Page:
It’s World Population Day today! This year’s theme is “Teen Pregnancy” and IPPF ESEAOR joins the worldwide call to reduce the incidence of early pregnancy among teenage girls. Let them finish their education. Let them enjoy their childhood before they bring up another child of their own. Let them achieve their dreams.
IPPF ESEAOR Statement for World Population Day 2013
According to the World Health Organization, one in every 5 girls worldwide has given birth by the age of 18. About 2 million girls under the age of 15 give birth every year. Worse, an estimated three million girls aged 15-19 undergo unsafe abortions every year. Many of them die due to complications of unsafe abortion. Unfortunately, these incidences happen among the world’s poorest girls.
Why do these happen? Adolescent births may be attributed to several factors. Among these is the fact that in some societies, there may be cultural pressure on girls to marry and bear children early, or they may have limited educational and employment prospects.
Further, many young girls do not know how to avoid becoming pregnant, or are unable to obtain contraceptives. However, even where contraceptives are widely available, sexually active adolescents are less likely to use contraceptives due to stigma or discrimination.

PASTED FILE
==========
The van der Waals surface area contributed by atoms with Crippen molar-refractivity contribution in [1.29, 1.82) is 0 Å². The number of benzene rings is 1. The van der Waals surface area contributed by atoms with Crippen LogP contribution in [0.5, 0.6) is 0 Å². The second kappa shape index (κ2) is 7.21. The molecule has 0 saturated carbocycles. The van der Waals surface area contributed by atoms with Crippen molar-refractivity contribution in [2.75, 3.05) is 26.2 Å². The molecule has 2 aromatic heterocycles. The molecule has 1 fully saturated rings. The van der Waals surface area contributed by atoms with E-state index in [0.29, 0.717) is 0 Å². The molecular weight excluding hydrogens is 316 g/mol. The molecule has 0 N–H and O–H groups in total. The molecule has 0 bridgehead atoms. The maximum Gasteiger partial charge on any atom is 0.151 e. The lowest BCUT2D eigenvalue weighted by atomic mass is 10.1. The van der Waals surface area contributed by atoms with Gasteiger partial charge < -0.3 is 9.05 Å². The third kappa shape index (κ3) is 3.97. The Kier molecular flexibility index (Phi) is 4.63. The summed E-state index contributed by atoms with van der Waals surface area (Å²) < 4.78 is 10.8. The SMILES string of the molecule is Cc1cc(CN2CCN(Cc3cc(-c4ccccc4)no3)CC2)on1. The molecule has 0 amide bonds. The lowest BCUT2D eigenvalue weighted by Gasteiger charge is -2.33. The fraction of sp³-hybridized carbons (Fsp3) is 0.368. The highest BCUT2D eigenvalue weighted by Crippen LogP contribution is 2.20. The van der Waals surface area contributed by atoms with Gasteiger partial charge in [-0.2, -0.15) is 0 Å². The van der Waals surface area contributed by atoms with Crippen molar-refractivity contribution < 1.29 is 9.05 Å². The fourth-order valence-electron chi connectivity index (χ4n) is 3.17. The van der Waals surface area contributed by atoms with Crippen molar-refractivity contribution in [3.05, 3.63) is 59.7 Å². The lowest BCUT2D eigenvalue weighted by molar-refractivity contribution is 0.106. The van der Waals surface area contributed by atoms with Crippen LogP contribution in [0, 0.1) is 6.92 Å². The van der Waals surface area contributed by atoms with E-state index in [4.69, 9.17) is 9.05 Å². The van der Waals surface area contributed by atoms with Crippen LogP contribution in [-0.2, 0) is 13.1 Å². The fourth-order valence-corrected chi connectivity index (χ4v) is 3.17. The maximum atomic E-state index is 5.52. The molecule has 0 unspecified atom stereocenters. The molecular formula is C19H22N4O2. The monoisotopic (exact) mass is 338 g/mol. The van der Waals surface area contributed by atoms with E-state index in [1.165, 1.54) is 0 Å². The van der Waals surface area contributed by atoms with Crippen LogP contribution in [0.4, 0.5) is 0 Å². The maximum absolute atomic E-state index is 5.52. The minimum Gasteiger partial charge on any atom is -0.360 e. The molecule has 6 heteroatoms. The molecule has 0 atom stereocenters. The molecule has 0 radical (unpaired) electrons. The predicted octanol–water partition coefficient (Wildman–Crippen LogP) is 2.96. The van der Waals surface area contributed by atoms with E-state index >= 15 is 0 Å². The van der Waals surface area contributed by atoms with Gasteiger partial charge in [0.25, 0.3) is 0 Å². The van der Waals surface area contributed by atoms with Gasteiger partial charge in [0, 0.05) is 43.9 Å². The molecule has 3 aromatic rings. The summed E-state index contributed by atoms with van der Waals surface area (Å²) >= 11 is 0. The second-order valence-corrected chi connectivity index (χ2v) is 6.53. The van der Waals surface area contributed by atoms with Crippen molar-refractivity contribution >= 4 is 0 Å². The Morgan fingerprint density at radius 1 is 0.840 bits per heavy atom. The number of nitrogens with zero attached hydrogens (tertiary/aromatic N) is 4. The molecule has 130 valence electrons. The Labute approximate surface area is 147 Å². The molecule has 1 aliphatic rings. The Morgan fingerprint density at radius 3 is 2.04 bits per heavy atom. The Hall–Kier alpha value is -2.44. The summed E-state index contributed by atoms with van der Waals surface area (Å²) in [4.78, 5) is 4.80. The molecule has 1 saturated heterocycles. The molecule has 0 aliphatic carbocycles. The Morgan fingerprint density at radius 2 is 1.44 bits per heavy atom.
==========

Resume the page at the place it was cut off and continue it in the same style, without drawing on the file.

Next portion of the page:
In addition, there is a lack of sexuality education in many countries. Combined with lack of access to services and poor knowledge, the consequences are life-changing for many poor girls. Usually for the worse.
IPPF East and Southeast Asia and Oceania Region calls on governments and other stakeholders to address the issue of teenage pregnancy by expanding educational opportunities for all, close gender-related education gaps at all levels, including higher education, and adopt comprehensive sexuality education to eliminate discrimination against women and girls and facilitate the development of the skills they need to protect themselves from sexual abuse, HIV/AIDS and other sexually transmitted infections. As stated in IPPF’s Vision 2020, we call on governments to make comprehensive sexuality education (CSE) available to all by 2020. CSE must be provided as a mandatory part of the school curriculum – comprehensive sexuality education that is sensitive to cultural contexts. It must convey accurate information that respects the right of all people to information and education about their sexual and reproductive health. In addition, contraceptive services must be made available to sexually active girls without discrimination to their marital or socio-economic status.
Let us care for the teenage girls of this world. Let them finish their education. Let them enjoy their childhood before they bring up another child of their own. Let them achieve their dreams!